Respiratory Infection and the Impact of Pulmonary Immunity on Lung Health and Disease
The Pulmonary Center, Boston University School of Medicine, Boston, Massachusetts, United States.American Journal of Respiratory and Critical Care Medicine (Impact Factor: 13). 07/2012; 186(9). DOI: 10.1164/rccm.201206-1063PP
Acute lower respiratory tract infection is responsible for an inordinate disease burden. Pulmonary immunity determines the outcomes of these infections. The innate and adaptive immune responses to microbes in the lung are critical to maintaining a healthy respiratory system and to preventing pulmonary disease. In addition to balancing antimicrobial defense against the risk of lung injury during the immediate infection, the shaping of pulmonary immunity by respiratory infection contributes to the pathophysiology of many and even perhaps most chronic pulmonary diseases. This Perspective aims to communicate 2 inter-connected points. First, tremendous morbidity and mortality result from inadequate, misguided, or excessive pulmonary immunity. Second, our understanding of pulmonary immunity is at an exciting stage of rapid developments and discoveries, but many questions remain. Further advances in pulmonary immunity and elucidation of the cellular and molecular responses to microbes in the lung are needed in order to develop novel approaches to predicting, preventing, and curing respiratory disease.
- American Journal of Respiratory and Critical Care Medicine 11/2012; 186(10):943-4. DOI:10.1164/rccm.201209-1702ED · 13.00 Impact Factor
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ABSTRACT: Pneumococcal carriage is both immunising and a pre-requisite for mucosal and systemic disease. Murine models of pneumococcal colonisation show that IL-17A-secreting CD4(+) T-cells (Th-17 cells) are essential for clearance of pneumococci from the nasopharynx. Pneumococcal-responding IL-17A-secreting CD4(+) T-cells have not been described in the adult human lung and it is unknown whether they can be elicited by carriage and protect the lung from pneumococcal infection. We investigated the direct effect of experimental human pneumococcal nasal carriage (EHPC) on the frequency and phenotype of cognate CD4(+) T-cells in broncho-alveolar lavage and blood using multi-parameter flow cytometry. We then examined whether they could augment ex vivo alveolar macrophage killing of pneumococci using an in vitro assay. We showed that human pneumococcal carriage leads to a 17.4-fold (p = 0.007) and 8-fold (p = 0.003) increase in the frequency of cognate IL-17A(+) CD4(+) T-cells in BAL and blood, respectively. The phenotype with the largest proportion were TNF(+)/IL-17A(+) co-producing CD4(+) memory T-cells (p<0.01); IFNγ(+) CD4(+) memory T-cells were not significantly increased following carriage. Pneumococci could stimulate large amounts of IL-17A protein from BAL cells in the absence of carriage but in the presence of cognate CD4(+) memory T-cells, IL-17A protein levels were increased by a further 50%. Further to this we then show that alveolar macrophages, which express IL-17A receptors A and C, showed enhanced killing of opsonised pneumococci when stimulated with rhIL-17A (p = 0.013). Killing negatively correlated with RC (r = -0.9, p = 0.017) but not RA expression. We conclude that human pneumococcal carriage can increase the proportion of lung IL-17A-secreting CD4(+) memory T-cells that may enhance innate cellular immunity against pathogenic challenge. These pathways may be utilised to enhance vaccine efficacy to protect the lung against pneumonia.PLoS Pathogens 03/2013; 9(3):e1003274. DOI:10.1371/journal.ppat.1003274 · 7.56 Impact Factor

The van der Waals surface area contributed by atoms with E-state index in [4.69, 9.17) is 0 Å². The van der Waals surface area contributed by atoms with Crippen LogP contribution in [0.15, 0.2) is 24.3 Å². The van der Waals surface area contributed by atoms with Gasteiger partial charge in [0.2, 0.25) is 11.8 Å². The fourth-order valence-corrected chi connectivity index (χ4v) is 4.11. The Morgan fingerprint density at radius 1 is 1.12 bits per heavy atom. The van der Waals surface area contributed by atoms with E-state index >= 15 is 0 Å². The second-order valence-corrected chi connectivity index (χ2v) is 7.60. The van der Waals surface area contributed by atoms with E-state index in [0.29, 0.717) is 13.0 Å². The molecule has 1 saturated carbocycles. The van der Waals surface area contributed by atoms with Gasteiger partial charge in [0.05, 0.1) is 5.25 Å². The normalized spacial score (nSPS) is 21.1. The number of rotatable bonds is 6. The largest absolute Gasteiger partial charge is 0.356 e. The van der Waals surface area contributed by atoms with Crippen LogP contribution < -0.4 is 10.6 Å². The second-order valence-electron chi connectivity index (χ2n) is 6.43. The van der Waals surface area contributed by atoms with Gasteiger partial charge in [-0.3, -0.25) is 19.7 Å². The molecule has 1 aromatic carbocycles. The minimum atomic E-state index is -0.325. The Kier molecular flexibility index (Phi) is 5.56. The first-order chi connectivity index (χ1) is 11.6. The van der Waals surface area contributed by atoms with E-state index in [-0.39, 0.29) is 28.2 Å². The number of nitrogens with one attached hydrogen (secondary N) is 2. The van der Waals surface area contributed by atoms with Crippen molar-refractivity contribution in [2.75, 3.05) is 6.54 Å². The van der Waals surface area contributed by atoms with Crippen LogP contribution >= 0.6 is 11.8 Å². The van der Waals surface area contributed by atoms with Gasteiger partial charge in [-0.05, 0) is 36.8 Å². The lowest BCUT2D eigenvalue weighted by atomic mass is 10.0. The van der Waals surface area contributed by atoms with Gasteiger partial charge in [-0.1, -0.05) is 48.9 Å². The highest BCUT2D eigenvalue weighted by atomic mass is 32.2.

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ABSTRACT: The acute phase response is characteristic of perhaps all infections, including bacterial pneumonia. In conjunction with the acute phase response, additional biological pathways are induced in the liver and dependent on the transcription factors STAT3 or NF-κB, but these responses are poorly understood. Here, we demonstrate that pneumococcal pneumonia and other severe infections increase expression of multiple components of the cellular secretory machinery in the mouse liver, including the endoplasmic reticulum (ER) translocon complex mediating protein translation into the ER and the coat protein complexes (COPI and COPII) mediating vesicular transport of proteins to and from the ER. Hepatocyte-specific mutation of STAT3 prevented the induction of these secretory pathways during pneumonia, with similar results observed following pharmacological activation of ER stress using tunicamycin. These findings implicate STAT3 in the unfolded protein response and suggest that STAT3-dependent optimization of secretion may apply broadly. Pneumonia also stimulated the binding of phosphorylated STAT3 to promoter regions of secretion-related genes in the liver, supporting a direct role for STAT3 in their transcription. Altogether, these results identify a novel function of STAT3 during the acute phase response, the induction of secretory machinery in hepatocytes. This may facilitate the processing and delivery of newly synthesized loads of acute phase proteins, enhancing innate immunity and preventing liver injury during infection.Infection and immunity 03/2013; 81(5). DOI:10.1128/IAI.01332-12 · 3.73 Impact Factor
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